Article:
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It’s completely normal to feel tired, lethargic and drained from time to time when you’re partaking in a hard training program.
Athletes experience this all the time, particularly between the midpoint and end of a competitive season. This is why you always see injury rates pick up about halfway through the in-season. It’s the same for bodybuilders too. Lifting weights places a stress on your body, particularly your muscles, joints and nervous system.
Mix weight training, cardio, competition and the stresses and angst of everyday life, and you can end up in quite a state. Sore joints, injuries sprains and strains, colds, lethargy and irritability are all key signs that you may be overdoing it.
When this happens to you, you almost always jump to the conclusion of overtraining.
It’s an easy assumption to make. Overtraining is an industry buzzword, and seems to be used as an excuse for many top competitors as to why their performance is suffering, or by the coaches looking for a reason why their team may not be performing.
But is this really overtraining, or is everyone just looking for that excuse?
What is Overtraining?
First up, it’s crucial to understand that overtraining is a serious issue. True overtraining can last months, if not a year or more. Overtraining represents a long term imbalance between stress and recovery.
You don’t become overtraining from just one workout, and the if you hear anyone say that their grueling sprint session or lower body max effort workout left them overtrained, you know they’re not telling the entire truth!
The same goes for a week. Even the hardest training week of your life won’t cause overtraining. Sure, you may not feel too great training 20 or 30 hours in a week, and if you’re not a pro athlete, there’s really no need for this. Even if you do decide to throw caution to the wind and virtually move into the gym for seven days, the chances of truly overtraining are still non-existent.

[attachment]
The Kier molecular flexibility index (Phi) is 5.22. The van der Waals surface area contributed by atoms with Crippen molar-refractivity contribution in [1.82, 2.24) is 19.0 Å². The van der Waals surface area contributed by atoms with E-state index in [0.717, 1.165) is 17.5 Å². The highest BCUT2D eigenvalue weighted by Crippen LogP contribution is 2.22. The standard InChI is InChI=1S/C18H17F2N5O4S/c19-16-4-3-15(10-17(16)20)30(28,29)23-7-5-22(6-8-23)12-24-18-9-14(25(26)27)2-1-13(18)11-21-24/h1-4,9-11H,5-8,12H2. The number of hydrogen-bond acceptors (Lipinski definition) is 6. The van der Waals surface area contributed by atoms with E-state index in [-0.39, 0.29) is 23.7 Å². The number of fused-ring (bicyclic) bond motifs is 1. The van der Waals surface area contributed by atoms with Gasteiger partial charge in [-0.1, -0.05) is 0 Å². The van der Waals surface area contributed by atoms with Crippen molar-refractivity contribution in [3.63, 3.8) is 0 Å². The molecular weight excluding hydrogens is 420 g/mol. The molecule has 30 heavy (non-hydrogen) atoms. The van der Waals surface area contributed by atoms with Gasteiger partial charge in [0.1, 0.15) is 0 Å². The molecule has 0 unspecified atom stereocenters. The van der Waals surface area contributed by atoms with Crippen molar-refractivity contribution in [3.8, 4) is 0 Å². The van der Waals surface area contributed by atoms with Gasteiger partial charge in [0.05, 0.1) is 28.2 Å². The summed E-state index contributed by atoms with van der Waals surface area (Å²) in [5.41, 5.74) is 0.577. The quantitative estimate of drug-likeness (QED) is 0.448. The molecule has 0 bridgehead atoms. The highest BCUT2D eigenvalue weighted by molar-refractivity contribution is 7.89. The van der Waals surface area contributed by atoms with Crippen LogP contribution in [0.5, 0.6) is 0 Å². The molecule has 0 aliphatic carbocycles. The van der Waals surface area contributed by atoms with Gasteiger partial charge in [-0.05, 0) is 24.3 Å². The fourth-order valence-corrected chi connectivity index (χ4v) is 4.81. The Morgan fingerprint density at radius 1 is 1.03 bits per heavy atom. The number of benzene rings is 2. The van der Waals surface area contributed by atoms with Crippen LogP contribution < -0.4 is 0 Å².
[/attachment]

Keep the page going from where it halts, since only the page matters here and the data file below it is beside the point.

Overtraining in two weeks? Nope. In actual fact, a planned two week period of training at an increased frequency, volume and intensity, to the point where performance suffers can actually make you fitter and stronger in the long run, provided you implement proper recovery strategies.
Once you get to a month, you’re starting to get into overtraining territory. And at two to three months, you can now start contemplating overtraining as a potential.
To put all of this into perspective and show how difficult it really is to achieve a true state of overtraining, take a look at weightlifters, particularly those from the former Soviet Block countries and the Chinese. While both of these nations have long been at the top of the sport, they’re renowned for their intense training programs.
Routines often involve lifting twice a day, for two to three hours at a time, six days per week and with loads close to single repetition maximums. They train the same basic lifts day in, day out – front squats, back squats, snatches, cleans and jerks. Yet despite this, while they may feel run down from time to time, they excel when it comes to competing. If they were overtrained, this would absolutely not be the case.